Unbelievable but true! Normally, one should be seeing water everywhere there are water hyacinths (floating plants). Unfortunately, this introduced plant doesn't have any enemy and proliferate at a crazy speed. In some areas, like here, the water is completely covered with these plants.
The tragedy for fishermen is the fact that they can't go out on the water using a boat. To clear a path through the plants can take hours since most of them don't have any motors. A fisherman that we met was asking me if I had an idea to make those plants disappear (local people often believe that white people have a solution for everything...).
For now, the only solution for them is to wait for the winds to change direction. Indeed, if the wind turns, all the plants may disappear in only one night. Of course, the problem is only moving from a bay to the next one.
I often talked about children who are coming to us asking for pens, money or candies. In Kenya, it is quite frequent in the west of the country. Now that we are on the coast, it occurs much less often.
The Kericho region is covered by vast tea plantations. On this picture, one can see the houses of workers surrounded by plantations. Like in many of the less-developed countries, tea is mostly exported to Europe or North America and is hard to find in the producing country.
The valley is very nice and is worth a small detour for the scenery and a few surprises.
This pool table near a tiny village is well protected so that cows can't get on the site.
When we arrived at this campsite, we knew there could be some hippopotamuses or crocodiles in the lake and consequently near the camping ground. At the site, there are signs warning the people that these animals can be dangerous and that we need to be cautious.
About 30 minutes after we have arrived, we saw three hippopotamus come out of the lake and to our campsite less than 2 metres away from the van. These critters are huge and dangerous. They are responsible for the largest number of deaths in Africa... way before lions and other carnivores.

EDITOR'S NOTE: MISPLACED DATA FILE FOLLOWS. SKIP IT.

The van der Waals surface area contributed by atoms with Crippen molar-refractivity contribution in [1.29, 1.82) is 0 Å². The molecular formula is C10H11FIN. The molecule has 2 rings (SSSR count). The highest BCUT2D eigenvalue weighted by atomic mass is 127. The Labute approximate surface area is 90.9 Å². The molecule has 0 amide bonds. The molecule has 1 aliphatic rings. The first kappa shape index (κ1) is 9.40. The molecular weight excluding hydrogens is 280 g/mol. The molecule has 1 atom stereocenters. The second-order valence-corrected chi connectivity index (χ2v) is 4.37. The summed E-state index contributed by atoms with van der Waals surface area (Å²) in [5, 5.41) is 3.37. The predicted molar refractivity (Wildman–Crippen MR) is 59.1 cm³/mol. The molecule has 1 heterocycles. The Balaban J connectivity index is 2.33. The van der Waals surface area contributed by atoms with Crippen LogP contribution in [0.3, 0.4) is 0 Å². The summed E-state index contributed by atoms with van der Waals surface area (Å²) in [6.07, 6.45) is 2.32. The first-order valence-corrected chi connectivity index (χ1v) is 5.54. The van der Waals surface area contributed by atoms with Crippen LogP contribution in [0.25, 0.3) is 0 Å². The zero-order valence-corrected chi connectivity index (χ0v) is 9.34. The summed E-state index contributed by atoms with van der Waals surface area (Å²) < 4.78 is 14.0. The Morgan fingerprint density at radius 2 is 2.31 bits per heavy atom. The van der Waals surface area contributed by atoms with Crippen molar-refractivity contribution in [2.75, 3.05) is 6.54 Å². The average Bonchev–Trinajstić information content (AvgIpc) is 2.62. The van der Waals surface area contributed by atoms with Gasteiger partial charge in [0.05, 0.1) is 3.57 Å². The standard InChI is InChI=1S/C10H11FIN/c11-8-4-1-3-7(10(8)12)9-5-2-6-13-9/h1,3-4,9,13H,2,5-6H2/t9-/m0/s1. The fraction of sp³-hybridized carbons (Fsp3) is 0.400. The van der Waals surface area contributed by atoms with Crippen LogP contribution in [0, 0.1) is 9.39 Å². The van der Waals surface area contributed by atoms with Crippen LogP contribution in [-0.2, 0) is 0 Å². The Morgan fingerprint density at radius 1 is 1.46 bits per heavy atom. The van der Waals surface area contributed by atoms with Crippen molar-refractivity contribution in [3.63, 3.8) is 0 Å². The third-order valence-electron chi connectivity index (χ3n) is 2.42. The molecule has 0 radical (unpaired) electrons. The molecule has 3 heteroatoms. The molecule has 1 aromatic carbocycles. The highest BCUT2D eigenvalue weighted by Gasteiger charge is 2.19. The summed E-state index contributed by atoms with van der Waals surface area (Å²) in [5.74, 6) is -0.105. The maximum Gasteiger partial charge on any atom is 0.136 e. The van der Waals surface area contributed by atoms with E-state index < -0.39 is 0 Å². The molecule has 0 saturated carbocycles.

On my side, I was taking pictures 'hidden' behind a tree while Melanie retreated inside the vehicle. The hippopotamuses have calmly passed by while grazing on grass on the camping ground, before continuing walking down towards the lake. The site extends like a mini peninsula in the lake...
We visited this village near the lake. It is very typical of African villages.
This store used old tires to make sandals out of them. A lot of people in Africa don't have enough money for buying shoes or sandals like we have at home. Thus, to protect themselves from thorns and brambles frequently found in savannah, they buy these cheap sandals. They are not very comfortable, but they seem to be very strong.
Lake Baringo, like many in Kenya, is flooded due to the abnormally heavy rains this year.
This sign shows the direction for the youth centre's's reception that offers, among other things, campsites... The arrow is pointing towards the lake... with even more water...
Sometimes, some 'tourist' sites are disappointing. In this case, we went to the crater hoping to see nice scenery. That was not the case. However, we learned that like in many other places (see Hell's Gate), Kenya has a lot of thermal springs. The country has started to 'destroy' landscapes to exploit these resources. In this picture, they are only in the test phase. Later on, it will be the power plant and the roads...
We are probably more than 13 000 km away from Quebec City (see the distance for New York).
The lake early in the morning.
No, we didn't climb it. The only view we got of it.
We are in the centre of Kenya, at the beginning of an arid region, inhabited by people living in a traditional way, but also in very rudimentary dwellings (they are very poor).
Here, near the Samburu reserve, we stopped for camping at the place of a Samburu entrepreneur. He built a small house to rent to tourists going through the area.
We didn't go very far in the north of Kenya. Not enough time, not willing to, risky... and for many other reasons...